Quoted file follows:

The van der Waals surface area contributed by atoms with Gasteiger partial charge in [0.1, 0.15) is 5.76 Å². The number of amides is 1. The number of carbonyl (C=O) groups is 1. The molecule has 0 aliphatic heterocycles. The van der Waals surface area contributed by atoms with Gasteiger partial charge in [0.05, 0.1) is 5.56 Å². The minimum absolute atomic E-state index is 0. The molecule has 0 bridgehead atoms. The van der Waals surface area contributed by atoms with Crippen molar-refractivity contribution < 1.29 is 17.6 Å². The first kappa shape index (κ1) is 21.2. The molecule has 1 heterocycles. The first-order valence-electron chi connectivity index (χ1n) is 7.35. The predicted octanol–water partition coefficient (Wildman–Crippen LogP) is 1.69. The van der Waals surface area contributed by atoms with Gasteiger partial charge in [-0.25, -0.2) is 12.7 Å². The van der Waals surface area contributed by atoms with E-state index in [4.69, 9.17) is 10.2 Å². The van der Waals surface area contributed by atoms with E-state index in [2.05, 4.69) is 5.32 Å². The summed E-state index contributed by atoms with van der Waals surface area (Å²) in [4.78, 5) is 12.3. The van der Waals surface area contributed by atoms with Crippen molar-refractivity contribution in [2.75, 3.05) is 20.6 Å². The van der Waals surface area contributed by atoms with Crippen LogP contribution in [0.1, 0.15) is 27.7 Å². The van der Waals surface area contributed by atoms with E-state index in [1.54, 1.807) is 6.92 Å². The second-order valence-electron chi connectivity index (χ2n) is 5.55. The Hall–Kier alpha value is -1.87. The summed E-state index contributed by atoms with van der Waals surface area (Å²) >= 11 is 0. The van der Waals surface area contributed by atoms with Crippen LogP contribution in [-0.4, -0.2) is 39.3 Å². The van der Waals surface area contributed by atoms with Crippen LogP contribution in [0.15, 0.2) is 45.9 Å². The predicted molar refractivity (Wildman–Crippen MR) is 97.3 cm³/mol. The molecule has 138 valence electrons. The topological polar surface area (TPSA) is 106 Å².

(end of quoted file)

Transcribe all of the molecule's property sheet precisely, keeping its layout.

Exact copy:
The van der Waals surface area contributed by atoms with Gasteiger partial charge in [0.1, 0.15) is 5.76 Å². The number of amides is 1. The number of carbonyl (C=O) groups is 1. The molecule has 0 aliphatic heterocycles. The van der Waals surface area contributed by atoms with Gasteiger partial charge in [0.05, 0.1) is 5.56 Å². The minimum absolute atomic E-state index is 0. The molecule has 0 bridgehead atoms. The van der Waals surface area contributed by atoms with Crippen molar-refractivity contribution < 1.29 is 17.6 Å². The first kappa shape index (κ1) is 21.2. The molecule has 1 heterocycles. The first-order valence-electron chi connectivity index (χ1n) is 7.35. The predicted octanol–water partition coefficient (Wildman–Crippen LogP) is 1.69. The van der Waals surface area contributed by atoms with Gasteiger partial charge in [-0.25, -0.2) is 12.7 Å². The van der Waals surface area contributed by atoms with E-state index in [4.69, 9.17) is 10.2 Å². The van der Waals surface area contributed by atoms with E-state index in [2.05, 4.69) is 5.32 Å². The summed E-state index contributed by atoms with van der Waals surface area (Å²) in [4.78, 5) is 12.3. The van der Waals surface area contributed by atoms with Crippen molar-refractivity contribution in [2.75, 3.05) is 20.6 Å². The van der Waals surface area contributed by atoms with Crippen LogP contribution in [0.1, 0.15) is 27.7 Å². The van der Waals surface area contributed by atoms with E-state index in [1.54, 1.807) is 6.92 Å². The second-order valence-electron chi connectivity index (χ2n) is 5.55. The Hall–Kier alpha value is -1.87. The summed E-state index contributed by atoms with van der Waals surface area (Å²) >= 11 is 0. The van der Waals surface area contributed by atoms with Crippen LogP contribution in [-0.4, -0.2) is 39.3 Å². The van der Waals surface area contributed by atoms with Crippen LogP contribution in [0.15, 0.2) is 45.9 Å². The predicted molar refractivity (Wildman–Crippen MR) is 97.3 cm³/mol. The molecule has 138 valence electrons. The topological polar surface area (TPSA) is 106 Å².